In my previous post I mentioned how, for my seventh birthday, I received a pair of Greenfinches.
At seven I felt I knew all about Greenfinches, I knew their diet, how to sex them (“the female is more dowdy than the male”), the size of their clutch and the incubation period of the eggs therein. This information was gleaned from copies of “Cage and Aviary Birds” a hobbyist newspaper that, as a result of my birthday present, my father could now bring home as a matter of course rather than as an occasional and guilty luxury. I would pore over each word of every article paying particular attention to the price lists placed by dealers who advertised inside the back cover. The motivation for scrutinising the price lists was to see how cheaply I could create in my imagination the most comprehensive collection of birds, particularly parrots. The exoticism and rarity of parrots were reflected in their price – even in the 1960s it was a month's wages for a Hyacinth macaw, despite these beautiful birds being less rare then than now. There were no restrictions on the importation of birds at the time, it was never reported how most died in transit, at least not in “Cage and Aviary Birds”. It never crossed my mind that for the vast majority of exotic birds their being for sale was to the detriment of their wild populations. For a boy of seven all that is beyond immediate experience is immutable.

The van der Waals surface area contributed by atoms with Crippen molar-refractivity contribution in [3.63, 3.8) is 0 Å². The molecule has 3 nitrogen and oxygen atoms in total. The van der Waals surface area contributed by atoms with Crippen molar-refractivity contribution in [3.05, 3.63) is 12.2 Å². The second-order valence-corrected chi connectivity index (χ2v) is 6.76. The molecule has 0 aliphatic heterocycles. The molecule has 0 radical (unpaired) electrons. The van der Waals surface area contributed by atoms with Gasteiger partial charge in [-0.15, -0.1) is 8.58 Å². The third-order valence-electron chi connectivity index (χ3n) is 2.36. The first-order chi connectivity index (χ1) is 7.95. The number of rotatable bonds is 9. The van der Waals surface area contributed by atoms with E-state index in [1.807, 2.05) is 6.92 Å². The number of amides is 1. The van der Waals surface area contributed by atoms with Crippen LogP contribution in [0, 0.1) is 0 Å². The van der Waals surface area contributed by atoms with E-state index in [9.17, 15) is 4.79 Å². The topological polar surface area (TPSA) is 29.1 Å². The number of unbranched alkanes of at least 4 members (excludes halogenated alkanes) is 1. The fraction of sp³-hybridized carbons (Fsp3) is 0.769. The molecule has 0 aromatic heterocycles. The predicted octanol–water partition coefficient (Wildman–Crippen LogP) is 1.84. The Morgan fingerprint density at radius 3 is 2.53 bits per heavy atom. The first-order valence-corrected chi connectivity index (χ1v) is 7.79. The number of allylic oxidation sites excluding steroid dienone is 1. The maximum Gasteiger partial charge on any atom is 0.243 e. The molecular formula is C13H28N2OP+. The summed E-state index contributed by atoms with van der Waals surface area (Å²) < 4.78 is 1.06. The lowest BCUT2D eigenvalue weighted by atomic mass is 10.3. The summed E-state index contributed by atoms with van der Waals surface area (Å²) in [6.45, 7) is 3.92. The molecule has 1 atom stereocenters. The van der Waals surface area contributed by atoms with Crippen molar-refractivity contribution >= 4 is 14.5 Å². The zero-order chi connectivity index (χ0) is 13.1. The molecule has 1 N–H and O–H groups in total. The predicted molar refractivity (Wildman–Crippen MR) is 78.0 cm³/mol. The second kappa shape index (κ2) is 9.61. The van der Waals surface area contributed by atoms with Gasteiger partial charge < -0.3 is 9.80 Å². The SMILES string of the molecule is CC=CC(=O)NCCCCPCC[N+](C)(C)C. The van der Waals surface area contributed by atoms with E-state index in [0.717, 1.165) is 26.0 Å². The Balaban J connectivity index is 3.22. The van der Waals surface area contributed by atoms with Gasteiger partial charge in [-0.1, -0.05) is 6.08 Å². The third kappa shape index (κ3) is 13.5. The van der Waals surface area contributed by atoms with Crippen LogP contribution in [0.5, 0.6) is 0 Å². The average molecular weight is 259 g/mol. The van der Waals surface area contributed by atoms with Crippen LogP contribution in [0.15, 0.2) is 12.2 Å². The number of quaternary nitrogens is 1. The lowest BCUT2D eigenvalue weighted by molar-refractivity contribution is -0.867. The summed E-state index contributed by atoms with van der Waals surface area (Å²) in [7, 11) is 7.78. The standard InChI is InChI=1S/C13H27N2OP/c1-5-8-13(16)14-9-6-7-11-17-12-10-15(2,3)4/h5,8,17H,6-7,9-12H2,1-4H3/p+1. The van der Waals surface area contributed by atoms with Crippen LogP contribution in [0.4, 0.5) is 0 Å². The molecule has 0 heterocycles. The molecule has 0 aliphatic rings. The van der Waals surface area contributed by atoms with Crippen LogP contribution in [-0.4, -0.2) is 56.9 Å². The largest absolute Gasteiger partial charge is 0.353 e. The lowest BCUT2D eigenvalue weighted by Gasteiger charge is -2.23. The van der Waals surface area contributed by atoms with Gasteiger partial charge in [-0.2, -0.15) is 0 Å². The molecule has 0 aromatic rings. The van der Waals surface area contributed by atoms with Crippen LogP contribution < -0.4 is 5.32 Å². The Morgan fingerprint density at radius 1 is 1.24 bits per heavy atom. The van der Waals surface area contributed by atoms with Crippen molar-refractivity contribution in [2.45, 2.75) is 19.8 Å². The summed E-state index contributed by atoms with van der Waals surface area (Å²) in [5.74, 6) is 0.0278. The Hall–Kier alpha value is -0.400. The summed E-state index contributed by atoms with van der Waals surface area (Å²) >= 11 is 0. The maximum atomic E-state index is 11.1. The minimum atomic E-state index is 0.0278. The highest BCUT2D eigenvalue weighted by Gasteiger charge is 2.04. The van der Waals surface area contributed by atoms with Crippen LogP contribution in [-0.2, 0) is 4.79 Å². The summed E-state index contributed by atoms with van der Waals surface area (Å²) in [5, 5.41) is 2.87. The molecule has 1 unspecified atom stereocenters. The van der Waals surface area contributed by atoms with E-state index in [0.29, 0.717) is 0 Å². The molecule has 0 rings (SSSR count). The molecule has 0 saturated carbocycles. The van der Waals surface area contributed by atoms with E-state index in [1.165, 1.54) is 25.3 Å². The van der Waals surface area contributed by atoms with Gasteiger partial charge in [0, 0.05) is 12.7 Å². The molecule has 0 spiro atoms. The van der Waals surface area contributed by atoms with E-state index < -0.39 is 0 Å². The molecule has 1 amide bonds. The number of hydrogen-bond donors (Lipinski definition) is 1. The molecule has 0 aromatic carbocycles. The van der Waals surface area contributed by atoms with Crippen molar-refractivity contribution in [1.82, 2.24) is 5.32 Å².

There was an anomaly in my closed world of birds, and that was the presence of Rosemary Low, a journalist who wrote in “Cage and Aviary Birds”. My avian world, save for Ms Low, was uniformly masculine; men ran the pet shops and the dealerships where we bought the birds, I saw only men at the bird shows I was taken to, and of course, towering over all, was the very male figure of my father. I found Rosemary Low intriguing, a parrot enthusiast who kept, it seemed to me, every parrot species that existed. Week after week she would churn out lucid, authoritative articles usually accompanied by a black and white photograph of yet another successful brood of wobbly, fledgling parrots that had appeared in one of her innumerable nest boxes. I know the articles were lucid and authoritative because I still have a scrapbook of her clippings. I recently looked up her name on the Internet and was heartened to see that Rosemary Low is still writing and is now universally acknowledged as a world expert on all matters psittacine.
I have since bought one of the twenty or so books Ms Low has written on parrots. It seems inevitable that, like the Holy Ghost in Flaubert's Un coeur simple, she will one day in the distant future assume the form of a gigantic parrot and ascend, screeching, heavenwards.